The United States and China face a challenging road ahead to resolve core U.S. concerns over the regime’s longstanding unfair trade practices, White House chief economic advisor Larry Kudlow said on July 9.
During an interview with CNBC’s Capital Exchange program on July 9, Kudlow said that while he preferred to take an optimistic view of the future, and believed a deal was possible, the remaining issues yet to be resolved presented a “tough” situation for both sides.
Kudlow used a football analogy featuring his favorite team to describe how a deal between the two sides could fail to materialize.
“It’s like being on the 7-yard line at a football game, and as a long-suffering New York Giants fan, they could be on the seven and they never get the ball into the end zone,” he said.
“When you get down to the last 10 percent, 7-yard line, it’s tough,” Kudlow added, referring to the trade negotiations.
Despite these difficulties, President Donald Trump told his advisors during a meeting on July 8 that he wanted a deal, and believed that Chinese leader Xi Jinping likewise wanted one, Kudlow said.
U.S. and China trade officials held a phone discussion on July 9, marking a new round of talks after Trump and Xi agreed to restart trade negotiations during the sidelines of the G-20 Summit in Japan last month.
“Both sides will continue these talks as appropriate,” a U.S. official told Reuters in an email, declining to provide details on what was discussed during the call between U.S. Trade Representative Robert Lighthizer, Treasury Secretary Steven Mnuchin, and Chinese Vice Premier Liu He and Commerce Minister Zhong Shan.
Prior to the Trump-Xi meeting, trade talks had stalled between the two countries for six weeks, after Beijing reneged on commitments negotiated over months of talks, according to U.S. officials.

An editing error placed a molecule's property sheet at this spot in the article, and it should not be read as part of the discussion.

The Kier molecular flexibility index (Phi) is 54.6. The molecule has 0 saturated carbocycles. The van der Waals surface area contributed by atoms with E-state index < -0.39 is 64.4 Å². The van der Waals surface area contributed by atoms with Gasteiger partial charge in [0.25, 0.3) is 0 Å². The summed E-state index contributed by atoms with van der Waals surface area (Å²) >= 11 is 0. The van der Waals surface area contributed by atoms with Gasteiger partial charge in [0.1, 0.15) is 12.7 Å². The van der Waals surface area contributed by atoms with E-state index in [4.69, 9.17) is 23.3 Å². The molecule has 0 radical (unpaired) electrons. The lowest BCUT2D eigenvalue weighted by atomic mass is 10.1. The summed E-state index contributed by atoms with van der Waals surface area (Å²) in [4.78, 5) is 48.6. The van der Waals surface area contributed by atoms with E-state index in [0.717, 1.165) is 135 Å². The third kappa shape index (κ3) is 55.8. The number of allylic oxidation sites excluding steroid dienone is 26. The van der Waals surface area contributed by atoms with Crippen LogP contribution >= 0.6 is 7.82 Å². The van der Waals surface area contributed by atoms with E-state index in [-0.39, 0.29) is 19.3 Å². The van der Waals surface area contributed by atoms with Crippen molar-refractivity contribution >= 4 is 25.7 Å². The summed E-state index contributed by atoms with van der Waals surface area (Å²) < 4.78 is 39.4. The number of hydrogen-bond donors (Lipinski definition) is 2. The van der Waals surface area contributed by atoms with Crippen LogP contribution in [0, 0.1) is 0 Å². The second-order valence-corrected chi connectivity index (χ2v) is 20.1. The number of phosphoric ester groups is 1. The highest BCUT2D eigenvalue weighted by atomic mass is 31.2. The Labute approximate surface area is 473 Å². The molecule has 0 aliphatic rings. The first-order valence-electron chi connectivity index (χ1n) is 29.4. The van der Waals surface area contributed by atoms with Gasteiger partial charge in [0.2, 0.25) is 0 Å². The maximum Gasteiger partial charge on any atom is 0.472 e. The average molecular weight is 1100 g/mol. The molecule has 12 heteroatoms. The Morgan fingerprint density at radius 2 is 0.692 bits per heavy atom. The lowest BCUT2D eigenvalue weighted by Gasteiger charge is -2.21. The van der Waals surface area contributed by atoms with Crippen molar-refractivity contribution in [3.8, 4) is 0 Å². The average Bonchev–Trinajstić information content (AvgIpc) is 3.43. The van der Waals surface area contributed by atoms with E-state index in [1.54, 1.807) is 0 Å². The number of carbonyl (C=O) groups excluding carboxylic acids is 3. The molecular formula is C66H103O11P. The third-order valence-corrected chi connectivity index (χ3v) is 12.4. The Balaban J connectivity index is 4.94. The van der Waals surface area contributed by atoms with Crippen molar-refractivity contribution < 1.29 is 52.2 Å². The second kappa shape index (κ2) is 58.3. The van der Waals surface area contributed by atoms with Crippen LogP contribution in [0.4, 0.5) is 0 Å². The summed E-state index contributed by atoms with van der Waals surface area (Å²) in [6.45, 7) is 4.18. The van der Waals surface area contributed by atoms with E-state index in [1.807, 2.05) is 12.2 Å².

Kudlow said it was a big deal that the two leaders agreed to resume talks.
However, unlike the United States-Mexico-Canada Agreement (USMCA), which the Trump administration hopes to promptly push through Congress, a trade deal with China would take longer to negotiate, Kudlow said.
“There is no time limit on China. There is no speed. We want a good deal,” he said.
Reiterating previous statements from U.S. officials, Kudlow said trade talks broke down in May because “there was a lot of rollback of what we thought were commitments from the China team.”
“We thought we had commitments, and those commitments were removed,” he said.
The Trump administration had been pressing for the Chinese regime to reform laws in a range of areas to address core U.S. concerns about Beijing’s unfair trade practices. These include theft of U.S. intellectual property, forced transfer of U.S. technology as a condition for entering the Chinese market, subsidies from domestic industries, and currency manipulation. Enforcement of such reforms is also a sticking point for the United States.
“Our team, time and again, has asked for a change in Chinese laws, and resistance mounted on that point from the other side,” Kudlow said. “They seem to believe that the State Council or the Politburo can promulgate regulations and that would be sufficient, and we don’t agree.”
Kudlow said statements from “various power centers” in China have indicated that the regime wanted “fair and equitable agreement.” However, given that Beijing has persistently engaged in unfair and “frequently WTO illegal” trading practices over the past two decades, any final deal is not going to be balanced, he said.
“They are not reciprocal, they are not open, and they do not conform with the norms of world trading,” he said. “We want that changed, as part of an agreement.”
Kudlow and Commerce Secretary Wilbur Ross clarified statements made by Trump in Japan regarding the easing of restrictions on Chinese telecom giant Huawei, which had been placed on an Entity List in May due to national security concerns. The move effectively banned the company from doing business with U.S. suppliers.
Speaking at annual department conference in Washington on July 9, Ross affirmed that the Huawei would remain on the Entity List, meaning that licenses would likely be denied—but he also offered an opening for some to be approved.
“To implement the president’s G-20 summit directive two weeks ago, Commerce will issue licenses where there is no threat to U.S. national security,” Ross said.
This means, for example, that U.S. chip companies would be permitted to sell certain products to Huawei that are readily available from other suppliers, such as those from South Korea, Taiwan, and Vietnam, Kudlow said.
But U.S. firms will not be able to sell any equipment to the Chinese telecoms equipment maker that would help it develop its 5G capabilities, he said.
Reuters contributed to this report.